Question: These five ever-functioning ones, we all experience them, including the worm. The worm can distinguish hungry from not hungry, for example, or hot from cold. So is there also the functioning of these five with somebody who is brain-dead or in a coma?
Alex: Well, that’s very difficult to answer. I’m not a doctor, so I don’t really know what’s going on with brain-dead. Would you say that the mental continuum is still connected to that physical basis or not? Well, the question is: If the person hasn’t yet died, would it be there? I mean, this is a big problem. What is the actual dividing point of being alive or dead? If the body is being kept [by machines] with the heart beating and oxygen is going in and out, but it’s brain-dead, is that alive or is it dead? What has to be functioning to be alive and what has to stop functioning in order to be dead? That’s not a clear issue.
So I think that perhaps a clearer analysis could be made in terms of somebody in a coma. Now, somebody in a coma—in a sense, I’d think you’d have to say that these are functioning. There are certain trances that you can be in, in which the distinguishing and the feeling are temporarily suspended. But that’s hardly ever going to be the case—a very, very deep, deep meditative absorption. But, other than that, in a coma you’d have to say that there’s… Mind you, the feeling could be neutral; the urge would be to continue to stay in the coma. What are you experiencing? You’re experiencing a darkness, an absence of activity, an absence of something. Distinguishing an absence of object, a darkness, from anything else that you might think of—we’re not thinking of anything. So it’s distinguishing nothing from something. There’s attention to it—totally sunk in it. Contacting awareness is neutral. The feeling is neutral. So you’d have to say that those were occurring during the coma. But brain death itself, that’s a difficult one.
Debate about the Urge to Be Hurt
Question: A question on the urges. Let’s suppose that someone does something terrible to someone else, sometimes on a daily basis, unfortunately. Does the person who, let’s say, hurts someone do this because they have an urge to do this and the person who receives this has an urge to be hurt? Or isn’t karma created?
Alex: The question is: When somebody—we’re talking about karma—person X hurts person Y. So person X has the urge to hurt person Y, and person Y had the urge to get into that situation in which they would be hurt? Okay? Well, that is the case, otherwise it wouldn’t happen. Is there the creation of any new karma? Sure, in terms of…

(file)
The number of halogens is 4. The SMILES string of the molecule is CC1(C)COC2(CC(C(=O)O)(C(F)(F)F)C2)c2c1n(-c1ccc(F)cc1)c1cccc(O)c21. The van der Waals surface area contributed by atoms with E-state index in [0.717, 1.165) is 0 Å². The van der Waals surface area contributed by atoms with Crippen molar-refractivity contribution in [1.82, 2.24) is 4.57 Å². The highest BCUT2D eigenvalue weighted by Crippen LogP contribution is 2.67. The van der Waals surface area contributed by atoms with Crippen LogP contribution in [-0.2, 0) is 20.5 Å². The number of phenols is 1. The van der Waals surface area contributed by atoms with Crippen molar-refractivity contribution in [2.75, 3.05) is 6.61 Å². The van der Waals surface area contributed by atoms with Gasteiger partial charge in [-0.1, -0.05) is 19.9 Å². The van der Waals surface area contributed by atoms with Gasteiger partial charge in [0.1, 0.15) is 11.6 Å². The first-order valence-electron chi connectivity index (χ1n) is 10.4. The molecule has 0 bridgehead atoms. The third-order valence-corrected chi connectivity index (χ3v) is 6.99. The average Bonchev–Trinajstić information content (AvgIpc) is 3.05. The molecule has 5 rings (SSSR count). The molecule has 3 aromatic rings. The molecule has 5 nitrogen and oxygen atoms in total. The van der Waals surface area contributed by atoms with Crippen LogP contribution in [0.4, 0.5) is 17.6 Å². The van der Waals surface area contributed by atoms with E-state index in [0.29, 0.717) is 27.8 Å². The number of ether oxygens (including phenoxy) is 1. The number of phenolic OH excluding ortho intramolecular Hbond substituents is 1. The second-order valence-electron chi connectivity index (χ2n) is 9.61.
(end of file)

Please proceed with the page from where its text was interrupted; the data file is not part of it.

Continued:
Ven. Thubten Chodron: But karma is different from the result of karma. You’re putting it together. If person X is creating the action, person Y is experiencing the result. If we say we have the urge to be hurt, it makes it sound like he has a conscious intention to be hurt, and that’s not...
Alex: Okay. So let’s clarify then. So the clarification here is with the term “urge,” that the word in English implies that it’s a conscious urge. In the actual Buddhist presentation, that’s not conscious. Conscious would be the mental factor of attention. But it’s not that you’re paying attention to it—that urge just comes up. And here we’re not talking about the action itself, but about the urge. So it’s like an impulse. It’s not conscious at all. But there’s the feeling. The feeling is what ripens—the feeling to hurt somebody. You like to do it; you wish to do it. That comes from a habit. Then the urge itself is not the ripening of the karma. The urge itself is a new karmic urge, so that creates more legacies and habits from that. In the case of the person who is hurt, there was, for instance, the feeling to go visit you—something like that—which would bring about the urge to actually go, wouldn’t it? The feeling is the result. The urge to do it is the next karma.
Ven. Thubten Chodron: Yes, but the person who is being hurt isn’t necessarily—It’s just that the suffering feeling is the result of the karma. I don’t think urge has anything to do with it at that point. I mean, they may have had the urge: “I’ll go walk there”…
Alex: That’s what we’re talking about.
Ven. Thubten Chodron: But that’s not the ripening; that just has something to do with the ripening of the karma.
Alex: Well, there are two karmas that are ripening here. There’s the karma to get into the situation, and the karma to feel hurt by it. Those are two different things; each of them are the ripenings of other things. So you wouldn’t say that to feel the pain, that’s how you experience the ripening of your karma and how you experience each moment. Because you’d have to differentiate—you’d have to analyze it more deeply—that’s correct.